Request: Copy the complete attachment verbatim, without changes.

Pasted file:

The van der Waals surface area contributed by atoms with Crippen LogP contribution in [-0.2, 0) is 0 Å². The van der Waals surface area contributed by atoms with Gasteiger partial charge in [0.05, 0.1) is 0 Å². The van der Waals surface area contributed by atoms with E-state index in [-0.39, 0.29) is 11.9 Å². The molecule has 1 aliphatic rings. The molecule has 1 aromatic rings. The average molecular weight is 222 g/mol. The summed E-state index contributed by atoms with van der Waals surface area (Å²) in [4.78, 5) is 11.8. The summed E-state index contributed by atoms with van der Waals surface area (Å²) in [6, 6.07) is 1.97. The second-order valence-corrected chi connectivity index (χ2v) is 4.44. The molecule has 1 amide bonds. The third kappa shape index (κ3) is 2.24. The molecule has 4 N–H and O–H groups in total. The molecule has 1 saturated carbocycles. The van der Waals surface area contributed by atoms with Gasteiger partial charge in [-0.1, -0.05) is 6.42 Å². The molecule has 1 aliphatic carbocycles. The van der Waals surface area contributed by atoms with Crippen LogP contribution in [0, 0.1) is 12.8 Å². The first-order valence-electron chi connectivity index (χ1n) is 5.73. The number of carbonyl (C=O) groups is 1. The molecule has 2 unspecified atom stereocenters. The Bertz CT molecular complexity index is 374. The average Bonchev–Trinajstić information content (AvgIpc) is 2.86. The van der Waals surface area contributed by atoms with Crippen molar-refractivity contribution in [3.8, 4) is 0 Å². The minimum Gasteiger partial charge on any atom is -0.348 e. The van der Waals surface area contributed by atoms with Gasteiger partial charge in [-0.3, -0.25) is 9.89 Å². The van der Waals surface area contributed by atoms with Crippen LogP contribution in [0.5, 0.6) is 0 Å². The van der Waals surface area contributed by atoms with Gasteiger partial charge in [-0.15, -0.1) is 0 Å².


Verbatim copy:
The van der Waals surface area contributed by atoms with Crippen LogP contribution in [-0.2, 0) is 0 Å². The van der Waals surface area contributed by atoms with Gasteiger partial charge in [0.05, 0.1) is 0 Å². The van der Waals surface area contributed by atoms with E-state index in [-0.39, 0.29) is 11.9 Å². The molecule has 1 aliphatic rings. The molecule has 1 aromatic rings. The average molecular weight is 222 g/mol. The summed E-state index contributed by atoms with van der Waals surface area (Å²) in [4.78, 5) is 11.8. The summed E-state index contributed by atoms with van der Waals surface area (Å²) in [6, 6.07) is 1.97. The second-order valence-corrected chi connectivity index (χ2v) is 4.44. The molecule has 1 amide bonds. The third kappa shape index (κ3) is 2.24. The molecule has 4 N–H and O–H groups in total. The molecule has 1 saturated carbocycles. The van der Waals surface area contributed by atoms with Gasteiger partial charge in [-0.1, -0.05) is 6.42 Å². The molecule has 1 aliphatic carbocycles. The van der Waals surface area contributed by atoms with Crippen LogP contribution in [0, 0.1) is 12.8 Å². The first-order valence-electron chi connectivity index (χ1n) is 5.73. The number of carbonyl (C=O) groups is 1. The molecule has 2 unspecified atom stereocenters. The Bertz CT molecular complexity index is 374. The average Bonchev–Trinajstić information content (AvgIpc) is 2.86. The van der Waals surface area contributed by atoms with Crippen molar-refractivity contribution in [3.8, 4) is 0 Å². The minimum Gasteiger partial charge on any atom is -0.348 e. The van der Waals surface area contributed by atoms with Gasteiger partial charge in [-0.3, -0.25) is 9.89 Å². The van der Waals surface area contributed by atoms with Crippen LogP contribution in [0.5, 0.6) is 0 Å². The van der Waals surface area contributed by atoms with Gasteiger partial charge in [-0.15, -0.1) is 0 Å².